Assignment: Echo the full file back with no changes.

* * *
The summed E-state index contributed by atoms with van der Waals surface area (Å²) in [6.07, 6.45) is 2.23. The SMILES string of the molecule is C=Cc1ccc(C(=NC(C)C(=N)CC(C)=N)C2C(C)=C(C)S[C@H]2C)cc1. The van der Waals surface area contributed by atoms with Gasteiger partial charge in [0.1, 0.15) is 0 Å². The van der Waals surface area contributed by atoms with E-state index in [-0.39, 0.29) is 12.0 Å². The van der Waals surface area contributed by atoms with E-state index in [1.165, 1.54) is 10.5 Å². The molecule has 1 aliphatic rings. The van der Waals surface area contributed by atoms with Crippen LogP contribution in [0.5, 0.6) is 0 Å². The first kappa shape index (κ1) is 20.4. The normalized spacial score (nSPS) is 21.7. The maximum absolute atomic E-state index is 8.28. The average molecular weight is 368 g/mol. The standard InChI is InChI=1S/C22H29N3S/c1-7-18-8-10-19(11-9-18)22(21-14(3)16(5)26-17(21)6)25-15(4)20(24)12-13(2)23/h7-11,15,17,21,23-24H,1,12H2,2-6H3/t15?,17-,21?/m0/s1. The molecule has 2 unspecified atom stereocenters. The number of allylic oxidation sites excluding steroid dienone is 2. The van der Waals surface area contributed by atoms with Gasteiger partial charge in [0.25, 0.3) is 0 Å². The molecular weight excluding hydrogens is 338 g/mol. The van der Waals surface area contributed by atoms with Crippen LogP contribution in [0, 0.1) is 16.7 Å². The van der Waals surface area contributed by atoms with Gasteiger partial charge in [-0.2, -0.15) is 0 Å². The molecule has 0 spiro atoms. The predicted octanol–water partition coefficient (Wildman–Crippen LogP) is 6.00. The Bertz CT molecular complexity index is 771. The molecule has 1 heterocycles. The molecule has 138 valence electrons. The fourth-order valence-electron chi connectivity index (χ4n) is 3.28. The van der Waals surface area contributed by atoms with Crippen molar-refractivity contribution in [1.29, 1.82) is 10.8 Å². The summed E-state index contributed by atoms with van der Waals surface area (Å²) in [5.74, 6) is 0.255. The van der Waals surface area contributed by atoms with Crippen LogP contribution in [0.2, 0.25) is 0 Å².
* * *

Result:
The summed E-state index contributed by atoms with van der Waals surface area (Å²) in [6.07, 6.45) is 2.23. The SMILES string of the molecule is C=Cc1ccc(C(=NC(C)C(=N)CC(C)=N)C2C(C)=C(C)S[C@H]2C)cc1. The van der Waals surface area contributed by atoms with Gasteiger partial charge in [0.1, 0.15) is 0 Å². The van der Waals surface area contributed by atoms with E-state index in [-0.39, 0.29) is 12.0 Å². The van der Waals surface area contributed by atoms with E-state index in [1.165, 1.54) is 10.5 Å². The molecule has 1 aliphatic rings. The van der Waals surface area contributed by atoms with Crippen LogP contribution in [0.5, 0.6) is 0 Å². The first kappa shape index (κ1) is 20.4. The normalized spacial score (nSPS) is 21.7. The maximum absolute atomic E-state index is 8.28. The average molecular weight is 368 g/mol. The standard InChI is InChI=1S/C22H29N3S/c1-7-18-8-10-19(11-9-18)22(21-14(3)16(5)26-17(21)6)25-15(4)20(24)12-13(2)23/h7-11,15,17,21,23-24H,1,12H2,2-6H3/t15?,17-,21?/m0/s1. The molecule has 2 unspecified atom stereocenters. The number of allylic oxidation sites excluding steroid dienone is 2. The van der Waals surface area contributed by atoms with Gasteiger partial charge in [0.25, 0.3) is 0 Å². The molecular weight excluding hydrogens is 338 g/mol. The van der Waals surface area contributed by atoms with Crippen LogP contribution in [0, 0.1) is 16.7 Å². The van der Waals surface area contributed by atoms with Gasteiger partial charge in [-0.2, -0.15) is 0 Å². The molecule has 0 spiro atoms. The predicted octanol–water partition coefficient (Wildman–Crippen LogP) is 6.00. The Bertz CT molecular complexity index is 771. The molecule has 1 heterocycles. The molecule has 138 valence electrons. The fourth-order valence-electron chi connectivity index (χ4n) is 3.28. The van der Waals surface area contributed by atoms with Crippen molar-refractivity contribution in [1.29, 1.82) is 10.8 Å². The summed E-state index contributed by atoms with van der Waals surface area (Å²) in [5.74, 6) is 0.255. The van der Waals surface area contributed by atoms with Crippen LogP contribution in [0.2, 0.25) is 0 Å².